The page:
Anxious partners operate from a high level of anxiety around being with or without their partner, seeking their approval and support from them, when they’re with them or not.  They tend to hold their partner up on a pedestal whilst they themselves have low confidence and self-worth.  If they lack the support and intimacy from a partner, it can lead them becoming more clinging or demanding, almost desperate for love.


‘I’m confused about what I’m feeling’

‘I feel angry and scared at the same time’

‘Go away!  Come back!’

Disorganised partners operate from a place of fear as they’ve learned to connect through chaos and unpredictability of love and affection, sometimes they will create drama just so they feel normal within their disorganised way of connecting.  They want to feel settled and at ease in being close to their partner, but struggle at the same time as they themselves try to work through what they’re feeling.



‘I feel so hurt, but I’ll get through it’

‘Help me understand what’s t happening for you’

‘Let’s talk’

Secure partners operate from a place of honesty, tolerance and emotional closeness.  They thrive in being within a close relationship but also don’t fear being on their own either.  They don’t depend on approval from their partner, rather they have a self-acceptance and positive view of themselves and others.


I’m a bit of all 4 Attachment Styles!
Now what?…

Generally people can be a combination of different attachment styles, depending on what you’ve experienced in life, relationships you’ve had, current relationships and the insights you’ve learned about yourself and your partner.  However in times of crisis, you may go back to a default pattern, even if it’s a dysfunctional one, because it’s what you know and what you’re used to.  When couples are in crisis, they may find themselves re-assessing their relationship and may realise ‘this just doesn’t feel right’ – and this can open up some pretty big changes for them both.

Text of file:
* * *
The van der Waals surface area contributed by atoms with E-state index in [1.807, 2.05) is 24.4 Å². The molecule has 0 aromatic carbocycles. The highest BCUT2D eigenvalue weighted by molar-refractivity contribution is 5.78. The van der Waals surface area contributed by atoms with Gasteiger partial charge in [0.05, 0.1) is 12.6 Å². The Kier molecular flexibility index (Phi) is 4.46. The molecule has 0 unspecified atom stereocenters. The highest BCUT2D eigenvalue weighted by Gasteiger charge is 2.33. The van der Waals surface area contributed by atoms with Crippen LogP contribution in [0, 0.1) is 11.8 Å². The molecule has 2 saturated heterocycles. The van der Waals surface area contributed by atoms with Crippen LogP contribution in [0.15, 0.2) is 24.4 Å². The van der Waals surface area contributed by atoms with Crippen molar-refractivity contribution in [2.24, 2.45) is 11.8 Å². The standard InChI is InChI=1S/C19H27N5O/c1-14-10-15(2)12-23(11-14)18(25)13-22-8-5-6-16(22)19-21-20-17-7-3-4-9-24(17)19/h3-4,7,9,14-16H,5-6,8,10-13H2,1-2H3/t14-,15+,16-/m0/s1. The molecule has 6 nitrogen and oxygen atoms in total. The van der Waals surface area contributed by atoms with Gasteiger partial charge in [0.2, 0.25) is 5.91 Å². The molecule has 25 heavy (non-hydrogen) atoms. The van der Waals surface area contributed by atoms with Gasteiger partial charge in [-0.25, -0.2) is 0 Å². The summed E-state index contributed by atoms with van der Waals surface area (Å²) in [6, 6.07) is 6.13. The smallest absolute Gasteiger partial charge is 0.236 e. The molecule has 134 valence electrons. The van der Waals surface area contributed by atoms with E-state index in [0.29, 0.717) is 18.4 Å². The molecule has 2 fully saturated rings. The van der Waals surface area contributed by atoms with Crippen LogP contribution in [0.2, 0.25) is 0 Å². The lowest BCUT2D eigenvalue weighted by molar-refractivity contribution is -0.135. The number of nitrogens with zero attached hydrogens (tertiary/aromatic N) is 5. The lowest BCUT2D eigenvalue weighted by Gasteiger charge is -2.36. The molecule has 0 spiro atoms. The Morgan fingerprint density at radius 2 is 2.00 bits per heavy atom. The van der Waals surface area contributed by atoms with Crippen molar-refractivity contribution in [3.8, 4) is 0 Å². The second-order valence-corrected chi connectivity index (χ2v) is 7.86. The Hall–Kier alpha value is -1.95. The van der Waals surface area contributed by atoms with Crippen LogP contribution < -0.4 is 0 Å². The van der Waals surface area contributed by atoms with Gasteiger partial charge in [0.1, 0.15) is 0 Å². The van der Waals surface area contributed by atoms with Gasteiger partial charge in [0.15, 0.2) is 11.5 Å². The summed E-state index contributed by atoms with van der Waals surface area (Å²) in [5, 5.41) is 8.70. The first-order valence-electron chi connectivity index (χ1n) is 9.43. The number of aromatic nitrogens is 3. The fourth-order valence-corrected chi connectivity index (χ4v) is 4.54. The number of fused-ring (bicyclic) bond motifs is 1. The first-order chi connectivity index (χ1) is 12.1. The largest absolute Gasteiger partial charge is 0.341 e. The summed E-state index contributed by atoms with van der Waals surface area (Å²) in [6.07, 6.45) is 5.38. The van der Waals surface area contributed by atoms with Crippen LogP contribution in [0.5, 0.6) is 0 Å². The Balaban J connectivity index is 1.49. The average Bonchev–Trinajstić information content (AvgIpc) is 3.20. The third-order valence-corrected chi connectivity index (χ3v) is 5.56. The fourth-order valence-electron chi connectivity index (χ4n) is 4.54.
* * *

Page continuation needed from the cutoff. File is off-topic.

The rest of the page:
Benefits of understanding your Attachment Style in relationships

By understanding your attachment style, you’re able to learn how to better connect with your partner to a more secure, accepting and compassionate way – when both partners are able to connect in this way, they thrive in a healthier and happier bond.


There’s hope!

So after reading this you may have identified your attachment styles and how you connect with your partner.  Are you wanting to make some changes for the better for you and your partner?  Remember, things won’t change until things change.  Nothing is permanent if you’re willing to make the changes towards a secure relationship with your partner. 


How I work with couples towards a more secure and happy relationship

Part of the process in working with couples is exploring their attachment styles – by gaining a deeper understanding of their patterns, they come to terms with underlying issues, learn how to communicate truthfully and safely and learn to handle conflict in a more empathic and constructive way.  This process takes courage and time, towards strengthening their sense of self and their close relationship bond.

If you’re seeking counselling with your partner or for yourself, click here to book your Couples or Individual Counselling session.


Where you can learn more about Attachment Theory

‘Attached:  The New Science of Adult Attachment and how it can help you find – and keep – Love’ by Amir Levine, MD and Rachel, S.f. Heller, MA.

‘Attachment Theory in Practice’ by Susan M. Johnson


Bowlby, J. (1969). Attachment and loss: Vol I. Attachment (1st and 2nd ed.). New York, NY: Basic Books.

Mikulincer, M., Shaver, P.R. (2007). Attachment in Adulthood: Structure, Dynamics, and Change. Guilford Press.